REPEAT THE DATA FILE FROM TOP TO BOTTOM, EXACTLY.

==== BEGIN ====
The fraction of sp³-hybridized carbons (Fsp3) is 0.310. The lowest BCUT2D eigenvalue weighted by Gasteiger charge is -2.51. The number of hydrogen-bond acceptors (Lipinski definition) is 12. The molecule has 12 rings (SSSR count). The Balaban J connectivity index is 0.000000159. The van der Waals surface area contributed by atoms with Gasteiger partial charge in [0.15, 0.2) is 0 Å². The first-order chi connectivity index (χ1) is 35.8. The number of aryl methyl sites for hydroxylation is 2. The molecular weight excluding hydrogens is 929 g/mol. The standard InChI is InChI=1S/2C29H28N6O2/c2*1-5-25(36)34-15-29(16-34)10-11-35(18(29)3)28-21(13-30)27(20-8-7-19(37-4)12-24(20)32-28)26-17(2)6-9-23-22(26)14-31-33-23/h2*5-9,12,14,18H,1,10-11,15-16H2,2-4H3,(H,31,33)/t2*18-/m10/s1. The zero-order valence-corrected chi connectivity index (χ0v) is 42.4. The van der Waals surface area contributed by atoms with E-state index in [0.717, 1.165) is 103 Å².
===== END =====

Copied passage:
The fraction of sp³-hybridized carbons (Fsp3) is 0.310. The lowest BCUT2D eigenvalue weighted by Gasteiger charge is -2.51. The number of hydrogen-bond acceptors (Lipinski definition) is 12. The molecule has 12 rings (SSSR count). The Balaban J connectivity index is 0.000000159. The van der Waals surface area contributed by atoms with Gasteiger partial charge in [0.15, 0.2) is 0 Å². The first-order chi connectivity index (χ1) is 35.8. The number of aryl methyl sites for hydroxylation is 2. The molecular weight excluding hydrogens is 929 g/mol. The standard InChI is InChI=1S/2C29H28N6O2/c2*1-5-25(36)34-15-29(16-34)10-11-35(18(29)3)28-21(13-30)27(20-8-7-19(37-4)12-24(20)32-28)26-17(2)6-9-23-22(26)14-31-33-23/h2*5-9,12,14,18H,1,10-11,15-16H2,2-4H3,(H,31,33)/t2*18-/m10/s1. The zero-order valence-corrected chi connectivity index (χ0v) is 42.4. The van der Waals surface area contributed by atoms with E-state index in [0.717, 1.165) is 103 Å².